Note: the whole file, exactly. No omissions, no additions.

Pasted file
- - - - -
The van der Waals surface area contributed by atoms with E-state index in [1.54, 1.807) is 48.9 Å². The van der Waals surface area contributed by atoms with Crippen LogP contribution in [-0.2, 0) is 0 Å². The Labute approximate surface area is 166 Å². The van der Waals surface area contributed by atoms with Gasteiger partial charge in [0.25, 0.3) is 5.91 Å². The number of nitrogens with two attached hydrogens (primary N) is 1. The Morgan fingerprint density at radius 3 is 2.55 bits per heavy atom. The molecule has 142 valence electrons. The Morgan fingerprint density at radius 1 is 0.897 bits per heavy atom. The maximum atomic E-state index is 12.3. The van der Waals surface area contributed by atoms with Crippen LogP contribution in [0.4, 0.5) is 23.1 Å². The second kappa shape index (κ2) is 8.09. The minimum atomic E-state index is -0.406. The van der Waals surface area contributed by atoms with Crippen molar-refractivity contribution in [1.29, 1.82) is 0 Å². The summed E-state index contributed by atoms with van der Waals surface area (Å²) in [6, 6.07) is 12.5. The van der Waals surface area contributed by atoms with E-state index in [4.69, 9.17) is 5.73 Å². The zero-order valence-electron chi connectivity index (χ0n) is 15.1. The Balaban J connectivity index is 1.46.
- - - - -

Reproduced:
The van der Waals surface area contributed by atoms with E-state index in [1.54, 1.807) is 48.9 Å². The van der Waals surface area contributed by atoms with Crippen LogP contribution in [-0.2, 0) is 0 Å². The Labute approximate surface area is 166 Å². The van der Waals surface area contributed by atoms with Gasteiger partial charge in [0.25, 0.3) is 5.91 Å². The number of nitrogens with two attached hydrogens (primary N) is 1. The Morgan fingerprint density at radius 3 is 2.55 bits per heavy atom. The molecule has 142 valence electrons. The Morgan fingerprint density at radius 1 is 0.897 bits per heavy atom. The maximum atomic E-state index is 12.3. The van der Waals surface area contributed by atoms with Crippen LogP contribution in [0.4, 0.5) is 23.1 Å². The second kappa shape index (κ2) is 8.09. The minimum atomic E-state index is -0.406. The van der Waals surface area contributed by atoms with Crippen molar-refractivity contribution in [1.29, 1.82) is 0 Å². The summed E-state index contributed by atoms with van der Waals surface area (Å²) in [6, 6.07) is 12.5. The van der Waals surface area contributed by atoms with E-state index in [4.69, 9.17) is 5.73 Å². The zero-order valence-electron chi connectivity index (χ0n) is 15.1. The Balaban J connectivity index is 1.46.